REVIEW: Dining at the Captain’s Table — a New Star Emerges in Park Slope

Cooks & Captains' brandade de morue (Image: Howard Portnoy)

Anyone who sets out to create a restaurant is confronted with several basic questions. Among these are “What will the hook be?” and “How will we take it from conception to actualization?” The first question is relatively easy to answer, the second not so much. A restaurant needs to re-invent itself every night, and to do that requires a sure, strong hand in the kitchen.

At nine-month-old Cooks & Captains, the answer to the first question is farm to table, which is a great answer because, unlike fads and trends, the notion of obtaining locally sourced, sustainable ingredients has been around for centuries; it has long informed just about every restaurant in France and Italy.

The answer to the second question is embodied in Executive Chef Tristen Epps, who is one of the most promising cooks to come along in some time. Having trained with Marcus Samuelsson, Chef Epps is captain of his kitchen.

He is especially gifted in his handling of seafood. Witness a starter of raw fluke selected from the crudo menu — fat slivers of the fish, immaculately fresh and wrapped around three hillocks of whipped sweet potato, the pairing glistening with brown butter and finished with quinoa “popcorn.”

Raw fluke with sweet potato, brown butter, and quinoa (Image: Howard Portnoy)

Athough the restaurant bills itself as American, the culinary scope of the menu at times takes you beyond the nation’s borders. Some nights there is brandade, the classic Provençal blend of potato and salt cod, served up with slices of good, coarse sourdough. The hot gratineed purée makes for a savory first course.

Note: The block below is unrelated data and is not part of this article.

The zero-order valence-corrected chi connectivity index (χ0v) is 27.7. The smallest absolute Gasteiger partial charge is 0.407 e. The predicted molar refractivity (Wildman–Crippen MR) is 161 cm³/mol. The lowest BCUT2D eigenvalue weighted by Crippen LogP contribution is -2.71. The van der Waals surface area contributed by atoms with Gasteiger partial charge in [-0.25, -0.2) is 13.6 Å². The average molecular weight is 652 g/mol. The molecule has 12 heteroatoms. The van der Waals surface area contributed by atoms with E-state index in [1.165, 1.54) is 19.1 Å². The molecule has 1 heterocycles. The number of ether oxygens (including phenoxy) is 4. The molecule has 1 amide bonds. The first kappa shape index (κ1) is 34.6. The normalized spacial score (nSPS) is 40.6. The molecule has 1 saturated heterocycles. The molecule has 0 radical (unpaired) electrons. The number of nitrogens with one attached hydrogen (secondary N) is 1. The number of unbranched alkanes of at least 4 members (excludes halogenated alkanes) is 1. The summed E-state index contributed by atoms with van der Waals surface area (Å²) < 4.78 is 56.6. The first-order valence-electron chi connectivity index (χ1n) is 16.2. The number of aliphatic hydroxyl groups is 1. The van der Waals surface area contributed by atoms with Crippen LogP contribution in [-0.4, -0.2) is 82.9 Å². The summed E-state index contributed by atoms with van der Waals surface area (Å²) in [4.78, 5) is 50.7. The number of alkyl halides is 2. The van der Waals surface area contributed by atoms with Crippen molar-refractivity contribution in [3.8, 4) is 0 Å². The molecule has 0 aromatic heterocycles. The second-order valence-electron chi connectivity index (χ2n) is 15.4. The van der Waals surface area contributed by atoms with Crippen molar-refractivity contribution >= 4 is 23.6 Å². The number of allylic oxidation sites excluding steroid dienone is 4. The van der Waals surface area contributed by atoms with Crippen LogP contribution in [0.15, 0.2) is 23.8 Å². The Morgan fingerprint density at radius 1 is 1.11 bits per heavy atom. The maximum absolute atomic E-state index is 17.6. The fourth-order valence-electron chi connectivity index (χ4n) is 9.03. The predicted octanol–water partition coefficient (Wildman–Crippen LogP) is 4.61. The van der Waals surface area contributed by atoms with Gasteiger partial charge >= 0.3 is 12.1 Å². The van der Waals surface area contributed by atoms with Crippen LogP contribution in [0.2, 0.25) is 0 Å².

The menu changes frequently, so what you see here may not be available the night of your visit. If hearth-roasted whole black bass is on the menu, don’t miss it. The chef manages the minor miracle of bronzing the sweet chili-glazed exterior while keeping the flesh within moist enough to fall into sweet, snowy tufts at the slightest prodding of your fork.

The same mastery is evident in butter-poached lobster. The meat of the crustacean is meltingly tender, and its creamy sauce does double duty as a moistener for the house-made ravioli, stuffed with braised greens and freshly made ricotta.

Butter poached lobster with braised green ravioli, heirloom beets, and sage (Image: Howard Portnoy)

Grass-fed New York strip arrives as crusty slabs of accurately cooked beef, each sporting a rosy center. The steak is accompanied by black garlic, cipollini, an irresistable onion crumble, and a sprightly confit of honeynut squash.

Under the listing “Farmstead” you will find sides, among them smashed and fried potatoes, which you’ll definitely want with your steak, and roasted brussels sprouts, which you’ll want with everything. Dressed with anchovy butter and Upstate maple, the dish is infectious.

Brussels sprouts with anchovy butter, Upstate maple, and sesame seeds (Image: Howard Portnoy)

Hot apple cobbler sprinkled with coarse sugar is meant to capture the fall season, an idea reinforced by a dollop of sweet potato gelato: Hard to beat. Light and shimmering coconut panna cotta is presented in the company of a tuile scented with garam masala.

Cooks & Captains makes its home in simply appointed quarters. White-washed brick walls are lined on one side with a tufted blue banquette. Lighting is diffuse, provided in part by hanging fixtures that look like inverted woks.

Price range: $10 to $14 for starters, $22 to $45 for main courses, $10 to $16 for desserts.

Cooks & Captains, 254 Fifth Avenue, bet. Carroll St. and Garfield Pl., Brooklyn, 347-721-3801. Hours: Tuesday to Thursday, 5 p.m.–11 p.m.; Friday, 5 p.m.–12 a.m.; Saturday, 11 a.m.–3 p.m., 5 p.m.–12 a.m.; Sunday, 11 a.m.–7:30 p.m.

 

Join the conversation!

We have no tolerance for comments containing violence, racism, vulgarity, profanity, all caps, or discourteous behavior. Thank you for partnering with us to maintain a courteous and useful public environment where we can engage in reasonable discourse.